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    Wow, great suggestions all! We don't have kids, and thankfully the only paint stripping needed INSIDE is window frames and doors; which I will do with a high-quality mask and 1/3 sheet electric sander. I believe I will look into the heat gun; I have a bad shoulder and will only be able to do a bit at a time, anyway, so the help that the heat gun will give me will be a benefit.

    The paint is so peel-y that I will SEE how much a pressure washer is to rent; it seems as though it SHOULD come off in nice 3"-5" pieces, but thank you for letting me know to ASK THE GUY which nozzle is the best for my particular job!
     
  15. Jeslik

    Jeslik Well-Known Member

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    I'm a little late coming to this thread, but I thought I would show you this option as well. It's too pricy for me, but I'd love to get one.

    http://www.silentpaintremover.netfirms.com/

    If you can afford it (Base Price - $395!!), I've heard really good things about this product; on the house repair sites I visit, they have nothing but praise for it. http://reviews.houseinprogress.net/archives/000380.html

    On the other hand, it is pricey, and these are people dedicated to preserving the past. Keeping the original trim & siding is important to them just because; for $400 dollars, you could buy a fair amount of new tongue & groove. For $400 dollars, you could buy a decent router & bench to make your own tongue & groove planks, on a limited scale, at least...
     
  16. savinggrace

    savinggrace COO of manure management

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    Sure it is! I'm doing it! It's tedious work, very slow going but nekkid old wood is so breathtaking it makes it all worth it.

    I have done-scraper. 'good for the environment' stripper (worthless garbage!)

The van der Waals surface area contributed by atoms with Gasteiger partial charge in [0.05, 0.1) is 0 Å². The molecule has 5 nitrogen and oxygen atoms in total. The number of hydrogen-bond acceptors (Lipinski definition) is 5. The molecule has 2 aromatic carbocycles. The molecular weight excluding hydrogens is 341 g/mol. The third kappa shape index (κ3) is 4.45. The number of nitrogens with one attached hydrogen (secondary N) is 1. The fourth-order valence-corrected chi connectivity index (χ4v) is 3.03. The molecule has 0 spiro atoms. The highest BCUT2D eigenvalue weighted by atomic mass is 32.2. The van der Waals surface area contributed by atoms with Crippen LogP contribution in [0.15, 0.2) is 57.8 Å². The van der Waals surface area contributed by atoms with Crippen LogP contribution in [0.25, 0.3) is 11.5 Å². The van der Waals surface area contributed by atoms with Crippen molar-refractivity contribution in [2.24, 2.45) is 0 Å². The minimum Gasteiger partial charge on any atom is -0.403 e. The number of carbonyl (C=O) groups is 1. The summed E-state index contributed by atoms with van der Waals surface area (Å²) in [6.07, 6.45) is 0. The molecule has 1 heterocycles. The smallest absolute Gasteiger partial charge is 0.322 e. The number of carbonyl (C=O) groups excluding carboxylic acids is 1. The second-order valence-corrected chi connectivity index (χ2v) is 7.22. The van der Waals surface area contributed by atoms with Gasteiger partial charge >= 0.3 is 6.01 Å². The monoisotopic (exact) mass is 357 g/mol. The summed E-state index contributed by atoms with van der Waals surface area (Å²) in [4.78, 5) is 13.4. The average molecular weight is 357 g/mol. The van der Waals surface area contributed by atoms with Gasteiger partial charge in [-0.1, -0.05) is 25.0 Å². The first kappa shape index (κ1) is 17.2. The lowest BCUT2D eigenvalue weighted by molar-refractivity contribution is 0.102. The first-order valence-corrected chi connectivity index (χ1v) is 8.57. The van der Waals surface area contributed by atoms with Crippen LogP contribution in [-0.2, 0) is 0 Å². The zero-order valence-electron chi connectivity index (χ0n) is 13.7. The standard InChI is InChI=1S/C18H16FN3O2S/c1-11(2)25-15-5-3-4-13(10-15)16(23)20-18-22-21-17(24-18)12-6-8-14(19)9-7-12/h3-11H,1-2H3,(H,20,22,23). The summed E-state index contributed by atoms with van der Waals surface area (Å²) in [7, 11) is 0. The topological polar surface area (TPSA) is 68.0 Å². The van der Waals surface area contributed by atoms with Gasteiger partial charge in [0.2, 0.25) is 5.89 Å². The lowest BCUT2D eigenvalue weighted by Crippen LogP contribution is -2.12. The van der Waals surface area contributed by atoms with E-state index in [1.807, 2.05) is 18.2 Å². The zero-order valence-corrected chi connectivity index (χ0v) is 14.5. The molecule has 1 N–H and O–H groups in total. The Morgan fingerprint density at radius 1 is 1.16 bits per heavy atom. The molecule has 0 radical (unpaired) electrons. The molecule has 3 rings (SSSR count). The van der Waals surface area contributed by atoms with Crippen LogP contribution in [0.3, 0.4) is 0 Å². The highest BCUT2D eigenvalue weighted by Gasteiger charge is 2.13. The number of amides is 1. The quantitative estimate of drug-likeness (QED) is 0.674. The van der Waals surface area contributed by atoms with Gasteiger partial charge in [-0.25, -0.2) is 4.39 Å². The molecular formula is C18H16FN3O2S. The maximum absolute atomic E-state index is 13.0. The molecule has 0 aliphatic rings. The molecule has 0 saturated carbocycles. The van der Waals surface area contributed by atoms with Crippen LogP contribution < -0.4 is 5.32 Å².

Serious fume chemical stripper-it has it's place.

    But the heat gun-is wonderful. Mine has variable heat settings and I love it.

    There is a great community www.oldhouseweb.com many helpful folks who are very devoted to the restoration of old houses, and there are more than one threads on how to strip!

    Best of luck! :)
     
  17. clovis

    clovis Well-Known Member

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    One major problem with a power washer is the amount of water that you will force into the wood and all the surrounding areas. This is hard on the old wood. It MUST be allowed to dry 100%, or you will have problems with your new paint adhering to the wood.

    If your paint is peeling in 3-5 inch areas, that is often called sheeting. It is most often caused by moisture in the wood, behind the paint. It can be caused by roof leaks, and high humidity inside the house, as in the bathroom. I would try to determine WHY this is sheeting on an old house before I did anything. Typically, the linseed oil in old paint will completely dry out, and crack, but is still adhered to the wood. This is called alligatoring. Then, the old paint will loose adhesion, and fall off, slowly.

    What you are describing sounds like sheeting, again a moisture related problem from a leak or humidity. In an old house, most often starts with alligatoring, and it rarely cracks in such large chunks of 3-5 inches, it usually is smaller pieces.
    clove
     
  18. jill.costello

    jill.costello Well-Known Member

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    Pictures to show the peeling....

    [​IMG]
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  19. bachelorb

    bachelorb Well-Known Member

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    I'm redoing an old house too. I've done two of them so far, but by no means do this for a living, so take this for what its worth (hows that for a disclaimer....)

    Looking at your boards it looks like they've painted over scraped areas before, so you just might look into scraping. If I were scraping, I'd probably makes some scaffolding out of some old 2x4's so I could lay on my back and do it. Just make some "H" shaped supports and lay some 2x8's (or whatever you have as scrap over them. Then, I'd probably just cover up good and start scraping.

    I'm sure this will not be an OSHA type reply, but I've worked around lead paint a lot and found that if your covered up it's really no problem.
     
  20. T.K.

    T.K. T.K.

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    My father and I stripped the clapboards of his entire house in one summer with two heat guns. Heat guns are definitely the way to go, just don't stay in one spot too long.